In the fall, the fresh air and thin, slanted light combine to put so many things in a new, or renewed, perspective. When I read the poem below, I found myself searching my surroundings for images that fit the poet’s words.
Down at the creek I had seen the leaves starting to turn, so I took their picture. But between now and then I’ve noticed so many other things even closer by that are infused with energy, and at the same time invite me to an intangible, but most real, resting place.
The sky bright after summer-ending rain,
I sat against an oak half up the climb.
The sun was low; the woods was hushed in shadow;
Now the long shimmer of the crickets’ song
Had stopped. I looked up to the westward ridge
And saw the ripe October light again,
Shining through leaves still green yet turning gold.
Those glowing leaves made of the light a place
That time and leaf would leave. The wind came cool,
And then I knew that I was present in
The long age of the passing world, in which
I once was not, now am, and will not be,
And in that time, beneath the changing tree,
I rested in a keeping not my own.
-Wendell Berry, from A Timbered Choir
FROM MY WINDOW
An old man leaning on a gate
Over a London mews — to contemplate —
Is it the sky above — the stones below?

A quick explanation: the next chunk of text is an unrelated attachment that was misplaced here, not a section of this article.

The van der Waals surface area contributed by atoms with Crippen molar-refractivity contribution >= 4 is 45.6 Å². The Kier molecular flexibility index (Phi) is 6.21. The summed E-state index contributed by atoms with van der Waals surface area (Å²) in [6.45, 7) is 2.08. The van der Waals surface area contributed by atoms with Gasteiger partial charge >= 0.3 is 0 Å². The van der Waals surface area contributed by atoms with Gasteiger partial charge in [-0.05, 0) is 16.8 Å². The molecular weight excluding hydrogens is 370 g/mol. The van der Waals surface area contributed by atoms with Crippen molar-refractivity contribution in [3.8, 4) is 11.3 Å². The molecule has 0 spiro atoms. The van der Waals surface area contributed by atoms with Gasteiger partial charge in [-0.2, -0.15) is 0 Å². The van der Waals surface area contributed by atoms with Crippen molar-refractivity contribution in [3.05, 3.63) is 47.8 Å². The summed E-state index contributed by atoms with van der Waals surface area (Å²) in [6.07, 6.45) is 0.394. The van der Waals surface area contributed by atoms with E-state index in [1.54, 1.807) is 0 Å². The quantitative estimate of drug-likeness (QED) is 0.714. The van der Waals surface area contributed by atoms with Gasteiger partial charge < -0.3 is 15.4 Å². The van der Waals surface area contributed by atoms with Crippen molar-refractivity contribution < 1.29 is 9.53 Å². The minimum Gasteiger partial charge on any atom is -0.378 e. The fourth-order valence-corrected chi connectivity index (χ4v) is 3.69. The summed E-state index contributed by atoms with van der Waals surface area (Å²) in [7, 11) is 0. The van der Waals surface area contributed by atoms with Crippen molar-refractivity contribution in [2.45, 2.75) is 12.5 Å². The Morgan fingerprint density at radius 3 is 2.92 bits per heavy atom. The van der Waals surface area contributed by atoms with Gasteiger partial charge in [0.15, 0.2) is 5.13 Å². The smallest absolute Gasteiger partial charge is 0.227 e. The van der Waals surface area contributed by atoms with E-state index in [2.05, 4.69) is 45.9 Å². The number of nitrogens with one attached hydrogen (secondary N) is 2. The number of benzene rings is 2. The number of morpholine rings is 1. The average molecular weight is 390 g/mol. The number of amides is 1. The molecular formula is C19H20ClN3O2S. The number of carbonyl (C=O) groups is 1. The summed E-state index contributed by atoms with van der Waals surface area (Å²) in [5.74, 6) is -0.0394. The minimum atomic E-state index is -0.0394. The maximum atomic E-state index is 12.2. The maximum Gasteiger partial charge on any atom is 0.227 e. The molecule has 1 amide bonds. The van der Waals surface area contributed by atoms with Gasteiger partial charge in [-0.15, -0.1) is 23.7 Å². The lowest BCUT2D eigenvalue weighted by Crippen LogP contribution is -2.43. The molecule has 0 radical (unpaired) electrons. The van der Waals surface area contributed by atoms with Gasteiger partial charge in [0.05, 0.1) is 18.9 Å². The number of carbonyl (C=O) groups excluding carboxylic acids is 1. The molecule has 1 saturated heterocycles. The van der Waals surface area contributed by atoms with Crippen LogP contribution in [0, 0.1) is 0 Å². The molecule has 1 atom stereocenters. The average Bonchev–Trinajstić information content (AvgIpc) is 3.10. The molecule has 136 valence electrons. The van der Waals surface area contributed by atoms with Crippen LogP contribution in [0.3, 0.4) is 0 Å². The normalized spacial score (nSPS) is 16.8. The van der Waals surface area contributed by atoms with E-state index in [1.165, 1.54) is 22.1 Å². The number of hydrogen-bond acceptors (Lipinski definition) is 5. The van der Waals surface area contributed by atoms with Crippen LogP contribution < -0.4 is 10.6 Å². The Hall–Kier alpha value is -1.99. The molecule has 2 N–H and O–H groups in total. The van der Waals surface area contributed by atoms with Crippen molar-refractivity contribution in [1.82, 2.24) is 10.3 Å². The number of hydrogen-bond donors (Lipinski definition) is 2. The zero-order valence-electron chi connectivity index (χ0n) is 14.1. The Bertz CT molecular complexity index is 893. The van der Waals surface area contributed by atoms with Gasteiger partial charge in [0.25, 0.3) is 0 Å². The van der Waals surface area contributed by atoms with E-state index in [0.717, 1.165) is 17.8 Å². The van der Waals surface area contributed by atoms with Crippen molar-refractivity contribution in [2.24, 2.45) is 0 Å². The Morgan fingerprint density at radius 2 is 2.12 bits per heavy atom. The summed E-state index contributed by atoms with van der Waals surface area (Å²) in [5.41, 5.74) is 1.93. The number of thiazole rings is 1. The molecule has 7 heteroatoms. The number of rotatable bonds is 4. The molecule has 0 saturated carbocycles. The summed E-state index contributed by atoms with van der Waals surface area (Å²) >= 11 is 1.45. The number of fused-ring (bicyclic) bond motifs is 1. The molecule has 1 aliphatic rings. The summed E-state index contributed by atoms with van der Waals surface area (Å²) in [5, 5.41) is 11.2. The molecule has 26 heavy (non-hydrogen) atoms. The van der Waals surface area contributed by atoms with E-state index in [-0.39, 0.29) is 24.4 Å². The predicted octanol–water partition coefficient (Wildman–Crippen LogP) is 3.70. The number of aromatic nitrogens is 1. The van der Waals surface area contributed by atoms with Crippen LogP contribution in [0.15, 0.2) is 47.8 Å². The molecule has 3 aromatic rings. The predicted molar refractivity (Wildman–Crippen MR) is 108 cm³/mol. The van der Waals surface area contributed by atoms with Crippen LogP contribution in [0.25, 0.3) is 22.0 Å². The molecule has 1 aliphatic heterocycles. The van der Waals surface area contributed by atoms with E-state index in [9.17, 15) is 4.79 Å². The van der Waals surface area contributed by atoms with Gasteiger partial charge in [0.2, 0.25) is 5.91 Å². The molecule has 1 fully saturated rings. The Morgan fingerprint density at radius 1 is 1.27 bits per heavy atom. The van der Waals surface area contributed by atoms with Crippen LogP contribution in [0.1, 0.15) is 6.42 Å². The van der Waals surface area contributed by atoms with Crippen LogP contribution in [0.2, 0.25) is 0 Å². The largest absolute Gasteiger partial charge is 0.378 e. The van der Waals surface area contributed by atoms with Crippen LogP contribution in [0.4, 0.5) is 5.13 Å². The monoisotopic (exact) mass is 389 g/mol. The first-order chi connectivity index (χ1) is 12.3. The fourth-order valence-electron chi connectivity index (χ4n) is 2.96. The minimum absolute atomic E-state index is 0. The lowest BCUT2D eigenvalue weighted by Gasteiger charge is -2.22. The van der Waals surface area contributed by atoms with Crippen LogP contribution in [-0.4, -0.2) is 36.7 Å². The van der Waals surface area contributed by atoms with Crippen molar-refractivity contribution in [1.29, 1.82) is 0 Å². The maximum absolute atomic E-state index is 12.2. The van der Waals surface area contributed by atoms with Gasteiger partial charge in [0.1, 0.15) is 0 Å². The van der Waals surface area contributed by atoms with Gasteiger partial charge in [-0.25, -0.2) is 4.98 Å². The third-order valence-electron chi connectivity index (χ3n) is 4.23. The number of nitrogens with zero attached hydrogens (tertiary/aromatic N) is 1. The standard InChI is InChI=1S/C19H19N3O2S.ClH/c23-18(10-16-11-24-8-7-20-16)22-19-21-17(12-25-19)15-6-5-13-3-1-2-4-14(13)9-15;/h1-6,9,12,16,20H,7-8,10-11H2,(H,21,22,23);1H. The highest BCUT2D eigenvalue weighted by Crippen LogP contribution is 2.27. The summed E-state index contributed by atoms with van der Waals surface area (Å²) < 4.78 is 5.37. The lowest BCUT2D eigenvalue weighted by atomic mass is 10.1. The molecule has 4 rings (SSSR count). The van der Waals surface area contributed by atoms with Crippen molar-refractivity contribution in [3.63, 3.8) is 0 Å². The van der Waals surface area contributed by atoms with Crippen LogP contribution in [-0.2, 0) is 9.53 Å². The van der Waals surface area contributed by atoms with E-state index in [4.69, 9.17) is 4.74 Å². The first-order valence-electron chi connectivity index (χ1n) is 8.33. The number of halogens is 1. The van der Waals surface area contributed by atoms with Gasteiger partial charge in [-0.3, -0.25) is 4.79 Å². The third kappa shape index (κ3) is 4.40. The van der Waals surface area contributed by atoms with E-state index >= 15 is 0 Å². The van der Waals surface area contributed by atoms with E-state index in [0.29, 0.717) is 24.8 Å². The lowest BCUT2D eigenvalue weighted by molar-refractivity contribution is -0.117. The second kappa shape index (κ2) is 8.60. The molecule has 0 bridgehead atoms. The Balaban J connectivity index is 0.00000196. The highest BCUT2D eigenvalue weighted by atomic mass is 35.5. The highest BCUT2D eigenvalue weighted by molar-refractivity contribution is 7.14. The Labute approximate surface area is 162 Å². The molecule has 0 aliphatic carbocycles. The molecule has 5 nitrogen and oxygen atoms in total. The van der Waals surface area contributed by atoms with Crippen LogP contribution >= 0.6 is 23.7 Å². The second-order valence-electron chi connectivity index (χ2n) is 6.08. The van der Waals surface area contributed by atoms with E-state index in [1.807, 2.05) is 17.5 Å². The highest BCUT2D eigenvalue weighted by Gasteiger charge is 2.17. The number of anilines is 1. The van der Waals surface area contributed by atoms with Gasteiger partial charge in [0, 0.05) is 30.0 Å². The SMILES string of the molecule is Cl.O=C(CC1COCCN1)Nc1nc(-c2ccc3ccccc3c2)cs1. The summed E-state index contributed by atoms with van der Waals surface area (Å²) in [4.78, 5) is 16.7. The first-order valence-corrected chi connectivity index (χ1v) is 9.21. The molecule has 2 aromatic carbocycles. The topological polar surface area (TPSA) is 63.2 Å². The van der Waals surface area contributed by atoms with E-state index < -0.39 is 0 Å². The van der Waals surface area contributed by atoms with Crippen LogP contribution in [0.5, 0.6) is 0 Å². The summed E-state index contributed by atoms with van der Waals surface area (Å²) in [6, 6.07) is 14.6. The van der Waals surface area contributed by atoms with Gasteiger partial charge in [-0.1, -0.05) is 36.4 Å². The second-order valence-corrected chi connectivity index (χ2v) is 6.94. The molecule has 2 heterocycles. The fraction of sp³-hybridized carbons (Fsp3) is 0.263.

Is it remembrance of the years gone by,
Or thinking forward to futurity
That holds him so?
Day after day he stands,
Quietly folded are the quiet hands,
Rarely he speaks.
Hath he so near the hour when Time shall end,
So much to spend?
What is it he seeks?
Whate’er he be,
He is become to me
A form of rest.
I think his heart is tranquil, from it springs
A dreamy watchfulness of tranquil things,
And not unblest.
-Mary Elizabeth Coleridge, 1861-1907
From George MacDonald’s year-long Diary, a few stanzas from the section “September”:
4. In the low mood, the mere man acts alone,
Moved by impulses which, if from within,
Yet far outside the centre man begin;
But in the grand mood, every softest tone
Comes from the living God at very heart—
From thee who infinite core of being art,
Thee who didst call our names ere ever we could sin.
8. Poor am I, God knows, poor as withered leaf;
Poorer or richer than, I dare not ask.
To love aright, for me were hopeless task,
Eternities too high to comprehend.
But shall I tear my heart in hopeless grief,
Or rise and climb, and run and kneel, and bend,
And drink the primal love—so love in chief?
25. Lord, loosen in me the hold of visible things;
Help me to walk by faith and not by sight;
I would, through thickest veils and coverings,
See into the chambers of the living light.
Lord, in the land of things that swell and seem,
Help me to walk by the other light supreme,
Which shows thy facts behind man’s vaguely hinting dream.
-George MacDonald, from A Book of Strife in the Form of The Diary of an Old Soul
The morrow was a bright September morn;
The earth was beautiful as if new-born;
There was that nameless splendor everywhere,
That wild exhilaration in the air,
Which makes the passers in the city street
Congratulate each other as they meet.
-Henry Wadsworth Longfellow, Tales of a Wayside Inn
Thanks to Dewena!